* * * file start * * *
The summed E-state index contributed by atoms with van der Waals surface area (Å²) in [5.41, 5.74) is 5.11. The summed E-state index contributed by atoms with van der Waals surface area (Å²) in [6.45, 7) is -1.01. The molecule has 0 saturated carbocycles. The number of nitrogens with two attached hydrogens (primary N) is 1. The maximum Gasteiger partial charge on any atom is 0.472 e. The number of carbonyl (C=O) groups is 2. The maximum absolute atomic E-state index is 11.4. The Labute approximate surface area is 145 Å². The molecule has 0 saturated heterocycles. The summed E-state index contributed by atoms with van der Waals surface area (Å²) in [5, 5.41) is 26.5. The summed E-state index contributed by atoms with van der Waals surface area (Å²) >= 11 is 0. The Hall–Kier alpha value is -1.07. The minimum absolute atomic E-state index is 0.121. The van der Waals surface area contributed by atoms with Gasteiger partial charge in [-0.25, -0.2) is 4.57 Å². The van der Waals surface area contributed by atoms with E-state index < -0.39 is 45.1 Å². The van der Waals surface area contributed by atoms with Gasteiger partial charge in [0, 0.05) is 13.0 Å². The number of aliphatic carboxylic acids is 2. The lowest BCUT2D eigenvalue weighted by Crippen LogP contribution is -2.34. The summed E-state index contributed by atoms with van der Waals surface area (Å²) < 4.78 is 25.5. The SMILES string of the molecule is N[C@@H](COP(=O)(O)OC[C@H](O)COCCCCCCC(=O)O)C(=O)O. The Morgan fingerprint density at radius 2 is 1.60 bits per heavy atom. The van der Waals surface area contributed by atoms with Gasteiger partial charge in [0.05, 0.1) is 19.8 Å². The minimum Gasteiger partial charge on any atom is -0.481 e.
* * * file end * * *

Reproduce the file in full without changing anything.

The summed E-state index contributed by atoms with van der Waals surface area (Å²) in [5.41, 5.74) is 5.11. The summed E-state index contributed by atoms with van der Waals surface area (Å²) in [6.45, 7) is -1.01. The molecule has 0 saturated carbocycles. The number of nitrogens with two attached hydrogens (primary N) is 1. The maximum Gasteiger partial charge on any atom is 0.472 e. The number of carbonyl (C=O) groups is 2. The maximum absolute atomic E-state index is 11.4. The Labute approximate surface area is 145 Å². The molecule has 0 saturated heterocycles. The summed E-state index contributed by atoms with van der Waals surface area (Å²) in [5, 5.41) is 26.5. The summed E-state index contributed by atoms with van der Waals surface area (Å²) >= 11 is 0. The Hall–Kier alpha value is -1.07. The minimum absolute atomic E-state index is 0.121. The van der Waals surface area contributed by atoms with Gasteiger partial charge in [-0.25, -0.2) is 4.57 Å². The van der Waals surface area contributed by atoms with E-state index < -0.39 is 45.1 Å². The van der Waals surface area contributed by atoms with Gasteiger partial charge in [0, 0.05) is 13.0 Å². The number of aliphatic carboxylic acids is 2. The lowest BCUT2D eigenvalue weighted by Crippen LogP contribution is -2.34. The summed E-state index contributed by atoms with van der Waals surface area (Å²) < 4.78 is 25.5. The SMILES string of the molecule is N[C@@H](COP(=O)(O)OC[C@H](O)COCCCCCCC(=O)O)C(=O)O. The Morgan fingerprint density at radius 2 is 1.60 bits per heavy atom. The van der Waals surface area contributed by atoms with Gasteiger partial charge in [0.05, 0.1) is 19.8 Å². The minimum Gasteiger partial charge on any atom is -0.481 e.